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November 9th, 2023

NDP pressures Parliament to support criminalizing all forms of domestic abuse

OTTAWA – On Thursday, NDP MP Laurel Collins called on all Members of Parliament to support her bill to make coercive and controlling behaviour illegal under the Criminal Code, as the bill goes into its second reading. Coercive control is a pattern of abuse that can include threats, humiliation, isolating the person from support, and depriving them of independence.

“Coercive control is abuse, but historically it’s been overlooked and downplayed – which as a whole hurts women,” said Collins. “It’s not only dehumanizing and hurtful, but it is one of the most common precursors to physical abuse and femicide. Without it being a part of the criminal code, there’s very little women experiencing this form of abuse can do until it escalates.”

Over 95 per cent of victims of intimate partner violence have also reported experiencing coercive behaviour and control. This pattern of behaviour leaves long-lasting impacts on survivors, including mental health concerns, feeling serious distress, fear, and isolation.

Two years ago, the Justice Committee recommended criminalizing coercive behaviour to protect people experiencing domestic abuse and to prevent situations from taking a turn for the worse. The Liberals haven’t moved forward on it.

“The Liberals have spent eight years claiming to champion women’s issues – but then when real problems are pointed out, they don’t act – instead they delay and disappoint,” said Collins. “I’ve seen firsthand what it looks like when women are victims of this type of abuse, and it’s devastating on its own, but also so often it eventually escalates to physical violence.”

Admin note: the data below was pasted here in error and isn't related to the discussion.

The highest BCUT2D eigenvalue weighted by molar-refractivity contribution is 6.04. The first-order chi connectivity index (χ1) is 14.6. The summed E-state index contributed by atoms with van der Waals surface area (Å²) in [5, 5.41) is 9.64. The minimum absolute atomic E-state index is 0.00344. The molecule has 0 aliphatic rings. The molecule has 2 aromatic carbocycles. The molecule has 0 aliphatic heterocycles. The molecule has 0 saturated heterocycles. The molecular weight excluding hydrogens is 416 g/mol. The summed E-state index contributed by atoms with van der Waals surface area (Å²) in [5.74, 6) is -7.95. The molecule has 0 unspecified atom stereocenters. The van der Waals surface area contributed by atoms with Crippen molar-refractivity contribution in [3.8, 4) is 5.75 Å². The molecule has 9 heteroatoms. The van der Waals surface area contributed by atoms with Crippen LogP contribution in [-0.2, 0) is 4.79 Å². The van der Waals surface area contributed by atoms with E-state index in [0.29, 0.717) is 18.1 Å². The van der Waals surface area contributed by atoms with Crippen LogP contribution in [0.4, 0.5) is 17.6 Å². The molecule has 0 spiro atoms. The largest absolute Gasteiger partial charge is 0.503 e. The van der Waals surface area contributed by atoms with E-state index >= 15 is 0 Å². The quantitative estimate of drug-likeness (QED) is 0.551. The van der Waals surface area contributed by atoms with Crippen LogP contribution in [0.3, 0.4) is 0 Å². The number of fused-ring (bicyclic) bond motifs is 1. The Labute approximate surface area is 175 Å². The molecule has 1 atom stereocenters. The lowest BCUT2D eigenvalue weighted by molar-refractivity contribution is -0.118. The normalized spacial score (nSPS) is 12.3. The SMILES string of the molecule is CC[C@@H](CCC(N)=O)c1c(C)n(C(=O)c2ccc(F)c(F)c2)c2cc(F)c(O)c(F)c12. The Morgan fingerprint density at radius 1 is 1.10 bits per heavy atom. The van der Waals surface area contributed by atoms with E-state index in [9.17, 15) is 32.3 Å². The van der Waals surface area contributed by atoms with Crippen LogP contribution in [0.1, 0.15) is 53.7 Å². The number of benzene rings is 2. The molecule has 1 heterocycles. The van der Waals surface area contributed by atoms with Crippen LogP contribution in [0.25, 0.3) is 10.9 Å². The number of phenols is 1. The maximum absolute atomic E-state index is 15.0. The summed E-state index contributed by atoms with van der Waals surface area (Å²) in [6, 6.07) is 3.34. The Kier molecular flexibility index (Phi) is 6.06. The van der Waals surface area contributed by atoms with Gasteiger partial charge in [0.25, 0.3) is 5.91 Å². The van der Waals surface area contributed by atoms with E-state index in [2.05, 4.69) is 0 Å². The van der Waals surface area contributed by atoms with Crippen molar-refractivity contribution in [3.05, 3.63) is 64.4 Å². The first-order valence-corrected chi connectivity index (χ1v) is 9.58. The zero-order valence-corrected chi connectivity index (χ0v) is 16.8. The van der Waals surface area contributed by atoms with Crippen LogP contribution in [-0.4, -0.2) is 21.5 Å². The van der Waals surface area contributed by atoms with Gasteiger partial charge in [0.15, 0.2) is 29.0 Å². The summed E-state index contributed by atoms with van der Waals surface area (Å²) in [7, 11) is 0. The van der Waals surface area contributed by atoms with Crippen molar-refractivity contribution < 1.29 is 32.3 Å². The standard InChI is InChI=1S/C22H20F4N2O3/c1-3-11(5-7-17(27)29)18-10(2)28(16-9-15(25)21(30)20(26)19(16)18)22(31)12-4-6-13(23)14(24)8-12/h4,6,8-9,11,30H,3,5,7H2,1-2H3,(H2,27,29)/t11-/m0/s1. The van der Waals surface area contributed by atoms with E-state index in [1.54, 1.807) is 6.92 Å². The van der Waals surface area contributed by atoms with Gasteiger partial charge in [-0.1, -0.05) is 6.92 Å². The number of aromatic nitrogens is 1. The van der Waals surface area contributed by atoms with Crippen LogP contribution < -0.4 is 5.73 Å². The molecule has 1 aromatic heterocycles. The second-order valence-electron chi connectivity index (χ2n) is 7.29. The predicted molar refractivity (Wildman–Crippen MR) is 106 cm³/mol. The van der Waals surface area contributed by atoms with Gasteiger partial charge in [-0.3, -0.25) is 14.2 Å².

“New Democrats believe in fixing the flaws in our justice system that disproportionately hurt women. Which is why we’ve brought forward a plan to support victims of intimate partner violence, and I’m urging all parties to support the bill.”


“Coercive control is common, hidden and dangerous,” said Andrea Silverstone, CEO of Sagesse, an Alberta-based domestic violence prevention organization and an expert on coercive control. “Without this law, survivors feel their experiences are ignored or minimized and their options for finding support and safety are limited. Passing this law will help ensure survivors’ voices are heard and our justice system can better protect them. I encourage all Members of Parliament to vote to move this Bill forward.” – Sagasse, Director of Communications Katherine Springall.